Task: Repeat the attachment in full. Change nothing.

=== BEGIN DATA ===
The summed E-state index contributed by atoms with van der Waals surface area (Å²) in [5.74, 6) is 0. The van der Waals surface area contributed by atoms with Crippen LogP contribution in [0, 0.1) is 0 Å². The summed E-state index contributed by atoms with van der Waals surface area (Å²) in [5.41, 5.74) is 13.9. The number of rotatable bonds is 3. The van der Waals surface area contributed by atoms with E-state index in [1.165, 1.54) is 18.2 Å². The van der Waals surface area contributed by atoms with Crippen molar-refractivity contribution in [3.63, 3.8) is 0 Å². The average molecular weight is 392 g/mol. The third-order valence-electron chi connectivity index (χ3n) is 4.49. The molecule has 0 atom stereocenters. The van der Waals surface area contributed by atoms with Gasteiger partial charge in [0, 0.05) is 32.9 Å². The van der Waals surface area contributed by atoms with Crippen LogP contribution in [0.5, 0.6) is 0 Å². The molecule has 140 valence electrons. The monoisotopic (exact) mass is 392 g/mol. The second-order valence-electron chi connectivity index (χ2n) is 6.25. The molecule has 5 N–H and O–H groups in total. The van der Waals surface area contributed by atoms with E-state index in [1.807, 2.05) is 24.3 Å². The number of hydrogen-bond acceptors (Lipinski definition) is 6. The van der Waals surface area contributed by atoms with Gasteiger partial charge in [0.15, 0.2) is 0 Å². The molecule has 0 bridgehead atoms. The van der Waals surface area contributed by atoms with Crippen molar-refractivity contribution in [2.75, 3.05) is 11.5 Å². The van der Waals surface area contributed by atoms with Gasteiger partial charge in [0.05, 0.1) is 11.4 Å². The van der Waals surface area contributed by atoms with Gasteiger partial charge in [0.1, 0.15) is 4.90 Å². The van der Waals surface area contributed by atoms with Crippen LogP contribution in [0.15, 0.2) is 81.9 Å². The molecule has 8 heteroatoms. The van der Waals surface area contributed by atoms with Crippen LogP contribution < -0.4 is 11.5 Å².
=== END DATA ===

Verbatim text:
The summed E-state index contributed by atoms with van der Waals surface area (Å²) in [5.74, 6) is 0. The van der Waals surface area contributed by atoms with Crippen LogP contribution in [0, 0.1) is 0 Å². The summed E-state index contributed by atoms with van der Waals surface area (Å²) in [5.41, 5.74) is 13.9. The number of rotatable bonds is 3. The van der Waals surface area contributed by atoms with E-state index in [1.165, 1.54) is 18.2 Å². The van der Waals surface area contributed by atoms with Crippen molar-refractivity contribution in [3.63, 3.8) is 0 Å². The average molecular weight is 392 g/mol. The third-order valence-electron chi connectivity index (χ3n) is 4.49. The molecule has 0 atom stereocenters. The van der Waals surface area contributed by atoms with Gasteiger partial charge in [0, 0.05) is 32.9 Å². The van der Waals surface area contributed by atoms with Crippen LogP contribution in [0.5, 0.6) is 0 Å². The molecule has 140 valence electrons. The monoisotopic (exact) mass is 392 g/mol. The second-order valence-electron chi connectivity index (χ2n) is 6.25. The molecule has 5 N–H and O–H groups in total. The van der Waals surface area contributed by atoms with E-state index in [1.807, 2.05) is 24.3 Å². The number of hydrogen-bond acceptors (Lipinski definition) is 6. The van der Waals surface area contributed by atoms with Gasteiger partial charge in [0.15, 0.2) is 0 Å². The molecule has 0 bridgehead atoms. The van der Waals surface area contributed by atoms with Crippen molar-refractivity contribution in [2.75, 3.05) is 11.5 Å². The van der Waals surface area contributed by atoms with Gasteiger partial charge in [0.05, 0.1) is 11.4 Å². The van der Waals surface area contributed by atoms with Gasteiger partial charge in [0.1, 0.15) is 4.90 Å². The van der Waals surface area contributed by atoms with Crippen LogP contribution in [0.15, 0.2) is 81.9 Å². The molecule has 8 heteroatoms. The van der Waals surface area contributed by atoms with Crippen LogP contribution < -0.4 is 11.5 Å².